“If you want to know what a man is like, take a good look at how he treats his inferiors, not his equals” J.K. Rowling
African Pilot’s June 2019 edition
African Pilot’s exciting June edition features business at Lanseria International Airport, the South African Power Flying Association’s (SAPFA) President’s Trophy Air Race (PTAR) that was staged in Saldanha (Western Cape), South Africa’s EAA National Convention in Vryheid (KZN) and the ABSA Lowveld airshow (Nelspruit airfield). In addition Divan Muller covered the USA’s Sun ‘n Fun staged in Florida. We also have published a comprehensive report on the AERO Friedrichshafen the premier European aviation trade show staged in Germany. This is a very busy time within the South African aviation calendar. African Pilot continues to be the foremost aviation publication that continuously brings the most important aviation events to its readers every month. The June edition is printing and will enter its distribution phase this week. African Pilot’s June digital edition will be released on Friday 24 May. Should you wish to receive your copy of the digital edition, please visit the African Pilot website: www.africanpilot.co.za and sign up using the button provided. Thank you.
African Pilot’s July 2019 edition
The July edition of African Pilot will feature our annual Aviation Careers Guide as well as Flight Training Schools in southern Africa. African Pilot specifically plans to prepare the comprehensive aviation careers guide for the July edition so as to provide matric students with the opportunity to review their options within the July school holidays. At the same time there is no point in publishing this type of information in November when learners are busy with their matric exams. This edition will also carry a report on EBACE to be staged in Geneva, Switzerland between 21 and 23 May 2019. The closing date for editorial submissions is Wednesday 5 June and advertising material on Friday 7 June. For advertising positions please contact Lara Bayliss at Tel: 0861 001130 Cell: 079 880 4359 or e-mail: email@example.com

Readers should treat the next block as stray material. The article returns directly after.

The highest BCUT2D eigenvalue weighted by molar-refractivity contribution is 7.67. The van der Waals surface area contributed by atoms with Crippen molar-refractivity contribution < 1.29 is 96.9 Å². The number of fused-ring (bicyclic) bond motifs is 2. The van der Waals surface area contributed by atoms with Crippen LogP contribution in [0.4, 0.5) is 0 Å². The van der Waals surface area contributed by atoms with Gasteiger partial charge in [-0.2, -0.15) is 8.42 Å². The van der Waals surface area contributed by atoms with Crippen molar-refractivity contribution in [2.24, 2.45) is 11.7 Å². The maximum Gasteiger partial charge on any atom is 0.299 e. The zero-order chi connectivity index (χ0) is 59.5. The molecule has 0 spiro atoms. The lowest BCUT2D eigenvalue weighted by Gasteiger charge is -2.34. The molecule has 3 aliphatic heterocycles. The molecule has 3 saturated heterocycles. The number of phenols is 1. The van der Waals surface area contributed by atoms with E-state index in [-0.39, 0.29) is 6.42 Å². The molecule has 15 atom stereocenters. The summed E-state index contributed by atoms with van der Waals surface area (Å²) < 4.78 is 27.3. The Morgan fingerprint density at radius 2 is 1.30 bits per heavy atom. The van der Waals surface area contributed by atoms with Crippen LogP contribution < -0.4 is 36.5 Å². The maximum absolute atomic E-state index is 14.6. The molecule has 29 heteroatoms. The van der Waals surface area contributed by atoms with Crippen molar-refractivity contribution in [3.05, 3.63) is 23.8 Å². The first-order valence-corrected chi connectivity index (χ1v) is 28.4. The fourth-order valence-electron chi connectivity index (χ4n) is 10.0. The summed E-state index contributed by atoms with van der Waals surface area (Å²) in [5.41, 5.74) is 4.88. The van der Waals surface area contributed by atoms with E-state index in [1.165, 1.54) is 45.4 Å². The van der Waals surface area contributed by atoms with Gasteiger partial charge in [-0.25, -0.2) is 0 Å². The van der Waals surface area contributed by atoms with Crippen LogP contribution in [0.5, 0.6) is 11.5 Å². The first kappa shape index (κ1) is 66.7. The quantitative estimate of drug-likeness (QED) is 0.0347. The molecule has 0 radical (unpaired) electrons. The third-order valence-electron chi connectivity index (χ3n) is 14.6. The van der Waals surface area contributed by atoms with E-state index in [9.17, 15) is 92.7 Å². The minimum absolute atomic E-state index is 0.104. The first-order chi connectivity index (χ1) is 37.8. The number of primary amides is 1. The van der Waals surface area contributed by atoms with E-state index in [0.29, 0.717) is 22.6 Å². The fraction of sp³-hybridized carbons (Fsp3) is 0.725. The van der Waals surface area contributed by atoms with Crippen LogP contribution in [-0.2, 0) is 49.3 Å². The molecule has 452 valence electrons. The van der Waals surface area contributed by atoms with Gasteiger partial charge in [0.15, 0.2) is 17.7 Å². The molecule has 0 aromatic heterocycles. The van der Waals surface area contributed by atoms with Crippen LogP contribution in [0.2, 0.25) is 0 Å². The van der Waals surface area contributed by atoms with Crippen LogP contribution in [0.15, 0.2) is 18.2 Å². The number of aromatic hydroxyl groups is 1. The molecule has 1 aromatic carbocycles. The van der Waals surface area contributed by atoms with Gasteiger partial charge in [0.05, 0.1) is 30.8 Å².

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Video of the week: ABSA Lowveld Airshow
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SOUTH AFRICAN AVIATION NEWS
SAAF Museum airshow at AFB Swartkop moved to Saturday 31 August 2019
Due to the elections on Wednesday 8 May the annual SAAF Museum airshow was postponed from its usual date at the beginning of May to Saturday 31 August after the cancellation of the annual Rand Airport airshow that had been scheduled for Sunday 1 September. The show is expected to start at 08h00 and conclude at 18h00. The AFB Swartkop airshow is important for the SAAF Museum as it is the major fundraising initiative for the SAAF Museum.
What happened in aviation over the past week?
SAPFA ANR Navigation Rally at Krugersdorp
This ANR rally was designed for the SAPFA Springbok team to count towards inclusion in the national team later this year as well as the fun rally part for those pilots and navigators who just wanted to improve their skills and have a day of fun flying. This mean that the ‘Springboks Team had two opportunities to fly the course providing the following results as supplied by Frank and Cally Eckhard the rally organisers:
Position Pilot Navigator
1 Ron Stirk Hans Schwebel
2 Shane Britz Karen Stroud
3 Anthony Russell Pamela Russell
4 Thys van der Merwe Gerda Pienaar
5 Christa Greyvensteyn Mary de Klerk
1 Shane Britz Karen Stroud
2 Anthony Russell Pamela Russell
3 Ron Stirk Hans Schwebel
4 Laura Mc Dermid Stuart Mc Dermid
5 George Gerber Gina Gerber
6 Thys van der Merwe Gerda Pienaar
Airbus Pleiades satellite image of 2019 NAMPO
Africa’s biggest agriculture trade expo, NAMPO Harvest Day, was staged last week in Bothaville in the Free State, South Africa. The image was captured as the very high optical satellite passed overhead NAMPO while orbiting 694km above Earth. Airbus is a leader in satellite earth observation and the company participated at NAMPO 2019. It operates a constellation of radar and optical satellites and for over 30 years, has shaped how imagery captured by them is used for agricultural applications.
Derek Frasca’s Radial Rocket